By Jacob F. Grant | Watchdog.org
WASHINGTON, D.C. — Still mired in scandal for its mishandling of nonprofit political groups, the Internal Revenue Service is prepping for a new role: chief enforcement arm of the Affordable Care Act.
That task will require new agents — 6,700, the IRS figures — and more money — about $1 billion more than the current budget.
Confronted with the tax agency’s 9-percent increase in its 2014 budget, House Budget Committee Chairman Paul Ryan, R-Wisc., blasted Deputy IRS Commissioner Daniel Werfel at a meeting of the House Committee on Ways and Means Thursday morning.
After reading off a long list of instances of waste, fraud, excess and abuse at the agency over the past several years, Ryan demanded to know how the IRS felt it had the “moral authority” to ask for more money. He actually sounded almost hurt by the request.
Werfel meekly responded that the additional funding was essential to the agency’s expanded enforcement mandate.
The agency’s latest funding boost follows an increase of nearly $1.5 billion and 1,200 agents already dedicated to the implementation of ACA.
More commonly known as Obamacare, the ACA contains 18 separate tax provisions and 47 monitoring functions. It will fall on the IRS to collect taxes and to enforce one of the key provisions of the law — ensuring that every individual in the country has health insurance, and levying a tax on those that do not. It will also be responsible for collecting taxes from employers that do not offer insurance, manufacturers of medical devices and drug companies.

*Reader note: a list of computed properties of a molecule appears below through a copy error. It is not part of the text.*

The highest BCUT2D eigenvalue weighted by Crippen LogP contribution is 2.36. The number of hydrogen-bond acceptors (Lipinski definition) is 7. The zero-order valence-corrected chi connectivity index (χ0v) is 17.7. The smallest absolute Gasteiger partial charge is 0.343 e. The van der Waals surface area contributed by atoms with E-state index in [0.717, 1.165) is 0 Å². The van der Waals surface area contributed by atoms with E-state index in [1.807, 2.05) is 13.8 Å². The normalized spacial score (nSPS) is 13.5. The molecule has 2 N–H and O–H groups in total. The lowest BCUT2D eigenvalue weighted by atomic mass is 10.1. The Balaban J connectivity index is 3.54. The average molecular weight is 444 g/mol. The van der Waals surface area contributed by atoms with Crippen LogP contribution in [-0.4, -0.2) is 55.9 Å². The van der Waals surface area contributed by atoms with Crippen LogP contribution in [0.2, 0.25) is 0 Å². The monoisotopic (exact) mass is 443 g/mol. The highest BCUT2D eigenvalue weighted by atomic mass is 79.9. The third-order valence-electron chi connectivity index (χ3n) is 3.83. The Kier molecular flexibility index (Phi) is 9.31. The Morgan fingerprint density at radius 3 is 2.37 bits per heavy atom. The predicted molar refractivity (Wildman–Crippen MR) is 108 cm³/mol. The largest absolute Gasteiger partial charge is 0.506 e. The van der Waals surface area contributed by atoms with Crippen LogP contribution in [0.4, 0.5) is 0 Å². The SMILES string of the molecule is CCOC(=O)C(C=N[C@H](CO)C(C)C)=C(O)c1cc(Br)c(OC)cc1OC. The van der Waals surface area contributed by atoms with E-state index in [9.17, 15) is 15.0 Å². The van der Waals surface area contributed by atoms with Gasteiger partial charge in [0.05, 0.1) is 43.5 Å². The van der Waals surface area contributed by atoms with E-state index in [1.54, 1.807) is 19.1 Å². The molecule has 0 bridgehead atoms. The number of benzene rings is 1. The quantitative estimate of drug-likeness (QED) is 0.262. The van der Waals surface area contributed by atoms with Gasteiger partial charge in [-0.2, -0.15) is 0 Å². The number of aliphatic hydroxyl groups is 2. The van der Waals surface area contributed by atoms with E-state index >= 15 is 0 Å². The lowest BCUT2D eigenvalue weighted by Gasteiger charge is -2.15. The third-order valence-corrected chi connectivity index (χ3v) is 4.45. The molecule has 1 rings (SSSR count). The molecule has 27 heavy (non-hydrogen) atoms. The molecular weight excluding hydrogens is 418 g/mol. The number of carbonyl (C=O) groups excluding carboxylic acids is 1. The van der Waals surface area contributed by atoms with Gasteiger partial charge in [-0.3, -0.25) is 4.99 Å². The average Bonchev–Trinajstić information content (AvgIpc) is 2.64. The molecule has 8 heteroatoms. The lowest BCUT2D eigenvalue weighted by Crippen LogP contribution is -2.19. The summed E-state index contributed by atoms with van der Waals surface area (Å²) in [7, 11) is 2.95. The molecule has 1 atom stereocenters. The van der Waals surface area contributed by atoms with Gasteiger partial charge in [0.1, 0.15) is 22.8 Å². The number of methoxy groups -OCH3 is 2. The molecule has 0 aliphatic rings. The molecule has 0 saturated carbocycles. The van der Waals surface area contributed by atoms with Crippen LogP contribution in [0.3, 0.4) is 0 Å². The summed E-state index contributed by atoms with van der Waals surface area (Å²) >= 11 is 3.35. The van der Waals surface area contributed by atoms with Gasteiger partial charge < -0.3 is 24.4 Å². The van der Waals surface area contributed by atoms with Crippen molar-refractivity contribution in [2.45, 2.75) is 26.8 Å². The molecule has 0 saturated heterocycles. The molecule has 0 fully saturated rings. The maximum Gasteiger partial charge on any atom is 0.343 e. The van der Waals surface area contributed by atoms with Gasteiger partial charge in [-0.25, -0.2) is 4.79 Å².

In addition to its taxation and enforcement efforts, the IRS will be involved intimately in building and administering the state insurance exchanges, will have a role in monitoring health insurance markets and will have complete access to all medical records.
Some view the agency’s rising power with suspicion. Speakers at last week’s tea party rally on the Capitol steps raised the possibility that the IRS’s influence on health care decisions could be affected by an individual’s political ideology.
The IRS is working closely with the Obama administration to coordinate the ACA rollout. The IRS commissioner and health care counsel visited the White House a total of 586 times since the act was signed. Such visits have occurred far, far more frequently than in previous administrations, signifying the complexity of the IRS’s new role.
Contact Jacob F. Grant at firstname.lastname@example.org.